Syrian Opposition Says 12 Die in Shootout

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BEIRUT (AP) — Government troops heavily shelled rebellious districts in the resistance stronghold of Homs Tuesday, killing at least 12 people and compounding fears of a new round of bloody urban combat in a country careening toward all-out civil war.

[See photos of the crackdown in Syria.]

Activists said the intense shelling of Baba Amr in Homs lasted a few hours but did not seem to be the start of a widely expected military offensive aimed at retaking rebel-held neighborhoods in the central region. Two of the 12 people killed were children, activists said.

In the northern province of Aleppo, the government said a Syrian businessman was shot dead in front of his home in what appears to be the latest in a series of targeted that suggest armed factions are growing bolder and more coordinated in their uprising against President Bashar Assad.

An activist inside Homs said the shelling started after repeated attempts by troops to storm the edges of Baba Amr.

"Government troops have been unable to advance because of stiff resistance from defectors inside," he told The Associated Press on condition of anonymity, fearing government reprisals.

The military sent columns of tanks and other reinforcements toward Homs on Monday, activists said. A flood of military reinforcements has been a prelude to previous offensives by the authoritarian regime, which has tried to use its overwhelming firepower to crush an opposition that has been bolstered by defecting soldiers and hardened by 11 months of street battles.

On Monday, the Red Cross said it was trying to broker a cease-fire among all parties in Syria to allow emergency aid in.

[Debate Club: Should the U.S. Intervene in Syria?]

On Tuesday, Russia said the United Nations should send a special envoy to Syria to help coordinate security issues and the delivery of humanitarian assistance. Russia's Foreign Ministry said on Twitter that it's proposing that the U.N. Security Council ask the U.N. Secretary General to send the envoy.

Despite the humanitarian activity, activists reported heavy shelling of the Baba Amr, Khaldiyeh and Karm el-Zeytoun districts — all in Homs. It lasted for more than two hours early in the morning, followed by intermittent attacks concentrated on Baba Amr.

Baba Amr on Homs' southwest edge has become the center of the city's opposition. Hundreds of army defectors are thought to be taking shelter there, clashing with troops in hit-and-run attacks each day.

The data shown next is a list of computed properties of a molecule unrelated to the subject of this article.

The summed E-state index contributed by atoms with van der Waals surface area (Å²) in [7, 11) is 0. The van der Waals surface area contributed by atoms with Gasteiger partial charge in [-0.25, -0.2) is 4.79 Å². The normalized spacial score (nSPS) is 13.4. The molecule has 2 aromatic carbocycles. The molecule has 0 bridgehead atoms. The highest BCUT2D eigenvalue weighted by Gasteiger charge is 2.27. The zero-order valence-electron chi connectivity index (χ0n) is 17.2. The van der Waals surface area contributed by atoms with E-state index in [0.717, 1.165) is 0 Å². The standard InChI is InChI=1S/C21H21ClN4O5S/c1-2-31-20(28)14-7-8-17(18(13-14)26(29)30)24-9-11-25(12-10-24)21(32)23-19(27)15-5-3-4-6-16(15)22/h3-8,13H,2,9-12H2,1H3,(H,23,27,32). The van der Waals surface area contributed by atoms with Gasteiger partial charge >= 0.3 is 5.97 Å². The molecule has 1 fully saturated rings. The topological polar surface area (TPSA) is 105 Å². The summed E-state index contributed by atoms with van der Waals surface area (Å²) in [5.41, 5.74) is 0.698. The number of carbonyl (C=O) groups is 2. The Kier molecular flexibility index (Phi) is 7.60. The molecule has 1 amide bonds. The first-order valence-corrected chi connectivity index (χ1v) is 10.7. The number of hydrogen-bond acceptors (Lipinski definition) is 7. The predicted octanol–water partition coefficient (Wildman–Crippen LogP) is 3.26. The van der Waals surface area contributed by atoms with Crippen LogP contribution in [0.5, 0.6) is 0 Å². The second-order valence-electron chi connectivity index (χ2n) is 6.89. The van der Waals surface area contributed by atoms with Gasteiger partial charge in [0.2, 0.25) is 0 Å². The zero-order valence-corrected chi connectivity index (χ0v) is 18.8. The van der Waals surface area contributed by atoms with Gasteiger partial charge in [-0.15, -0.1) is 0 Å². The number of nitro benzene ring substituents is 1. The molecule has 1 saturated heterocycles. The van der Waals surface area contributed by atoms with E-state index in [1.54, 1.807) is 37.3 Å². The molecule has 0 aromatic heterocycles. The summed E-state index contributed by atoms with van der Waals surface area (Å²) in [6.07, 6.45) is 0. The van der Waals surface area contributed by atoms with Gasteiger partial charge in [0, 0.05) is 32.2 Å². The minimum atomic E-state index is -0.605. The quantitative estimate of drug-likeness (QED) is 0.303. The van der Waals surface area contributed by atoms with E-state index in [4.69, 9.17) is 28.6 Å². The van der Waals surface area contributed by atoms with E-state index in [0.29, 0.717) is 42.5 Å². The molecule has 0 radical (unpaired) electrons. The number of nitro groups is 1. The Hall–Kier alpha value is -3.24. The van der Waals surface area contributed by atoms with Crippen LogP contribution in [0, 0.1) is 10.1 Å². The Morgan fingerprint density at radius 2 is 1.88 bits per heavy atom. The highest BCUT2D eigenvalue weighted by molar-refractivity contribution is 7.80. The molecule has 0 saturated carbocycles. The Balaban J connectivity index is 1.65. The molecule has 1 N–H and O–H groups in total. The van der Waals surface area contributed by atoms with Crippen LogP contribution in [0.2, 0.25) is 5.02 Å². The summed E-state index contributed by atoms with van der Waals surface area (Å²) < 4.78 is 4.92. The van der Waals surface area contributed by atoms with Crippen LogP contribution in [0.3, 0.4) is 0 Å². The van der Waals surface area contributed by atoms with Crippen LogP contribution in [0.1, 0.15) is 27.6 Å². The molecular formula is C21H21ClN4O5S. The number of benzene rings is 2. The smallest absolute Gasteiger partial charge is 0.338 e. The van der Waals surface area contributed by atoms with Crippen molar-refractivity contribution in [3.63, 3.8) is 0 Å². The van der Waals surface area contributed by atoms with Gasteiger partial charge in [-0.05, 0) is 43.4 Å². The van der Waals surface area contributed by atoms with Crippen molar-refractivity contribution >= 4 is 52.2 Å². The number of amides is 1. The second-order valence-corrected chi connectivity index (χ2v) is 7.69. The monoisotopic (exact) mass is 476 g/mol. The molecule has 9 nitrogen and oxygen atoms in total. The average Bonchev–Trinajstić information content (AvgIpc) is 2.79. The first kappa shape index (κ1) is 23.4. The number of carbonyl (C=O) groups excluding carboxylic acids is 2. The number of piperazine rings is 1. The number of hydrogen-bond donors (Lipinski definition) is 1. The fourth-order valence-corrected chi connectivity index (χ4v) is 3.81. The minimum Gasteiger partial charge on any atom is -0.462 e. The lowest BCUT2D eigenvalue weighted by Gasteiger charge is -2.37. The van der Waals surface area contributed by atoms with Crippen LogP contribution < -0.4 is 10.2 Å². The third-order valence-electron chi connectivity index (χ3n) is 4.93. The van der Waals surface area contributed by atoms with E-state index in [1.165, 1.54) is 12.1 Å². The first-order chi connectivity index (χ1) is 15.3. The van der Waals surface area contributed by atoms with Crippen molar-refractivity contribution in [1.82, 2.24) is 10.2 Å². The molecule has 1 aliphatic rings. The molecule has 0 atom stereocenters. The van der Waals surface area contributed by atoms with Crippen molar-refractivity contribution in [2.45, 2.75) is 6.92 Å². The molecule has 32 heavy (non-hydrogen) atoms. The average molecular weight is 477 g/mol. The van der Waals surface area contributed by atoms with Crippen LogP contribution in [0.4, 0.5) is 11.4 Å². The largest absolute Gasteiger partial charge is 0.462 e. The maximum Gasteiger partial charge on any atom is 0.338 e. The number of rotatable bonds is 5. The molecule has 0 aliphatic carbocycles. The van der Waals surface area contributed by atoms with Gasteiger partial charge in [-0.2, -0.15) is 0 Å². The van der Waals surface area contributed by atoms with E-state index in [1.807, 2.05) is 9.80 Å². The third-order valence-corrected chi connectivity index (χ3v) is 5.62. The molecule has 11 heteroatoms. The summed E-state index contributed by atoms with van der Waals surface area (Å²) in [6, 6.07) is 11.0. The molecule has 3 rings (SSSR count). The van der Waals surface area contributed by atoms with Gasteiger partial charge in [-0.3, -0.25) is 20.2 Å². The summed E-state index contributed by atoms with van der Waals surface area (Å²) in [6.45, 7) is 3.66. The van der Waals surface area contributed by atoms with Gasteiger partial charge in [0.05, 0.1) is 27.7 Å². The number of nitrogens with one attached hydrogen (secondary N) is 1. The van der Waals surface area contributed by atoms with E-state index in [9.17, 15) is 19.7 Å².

Phone lines have been cut with the city, making it difficult to get firsthand accounts from Homs residents.

Activist Omar Shaker, who recently fled from Baba Amr center to the edges, said at one point in the morning the shells were falling at a rate of around 10 per minute. He said he saw thick gray smoke rise from residential areas. Among the 12 dead were two children, he said.

Rami Abdul-Rahman, who heads the Observatory, also said 12 people died in the shelling, but added there was no indication yet that a major ground assault to take back Baba Amr had begun.

Shaker called on countries attending a planned "Friends of Syria" meeting in Tunisia at the end of this week to find ways of helping the Syrian people.

"People don't care if it's the devil intervening to save us from Bashar, we need the world's help," he said.

State-run news agency SANA said Syrian businessman Mahmoud Ramadan was shot dead Tuesday by gunmen in the northern province of Aleppo.

Gunmen on Sunday staged a guerrilla-style ambush attack in northern Syria that killed a senior state prosecutor and a judge. On Saturday, a member of the Aleppo city council was also killed. The city has been a center of support for Assad since the uprising began.

Russia's U.N. Ambassador Vitaly Churkin said Monday the world body should help solve humanitarian issues in Syria.

Russia and China have vetoed two Security Council resolutions backing Arab League plans aimed at ending the conflict and condemning Assad's crackdown on protests that killed 5,400 in 2011 alone, according to the U.N. Hundreds more have been killed since, activist groups say. One of the groups puts the toll at more than 7,300.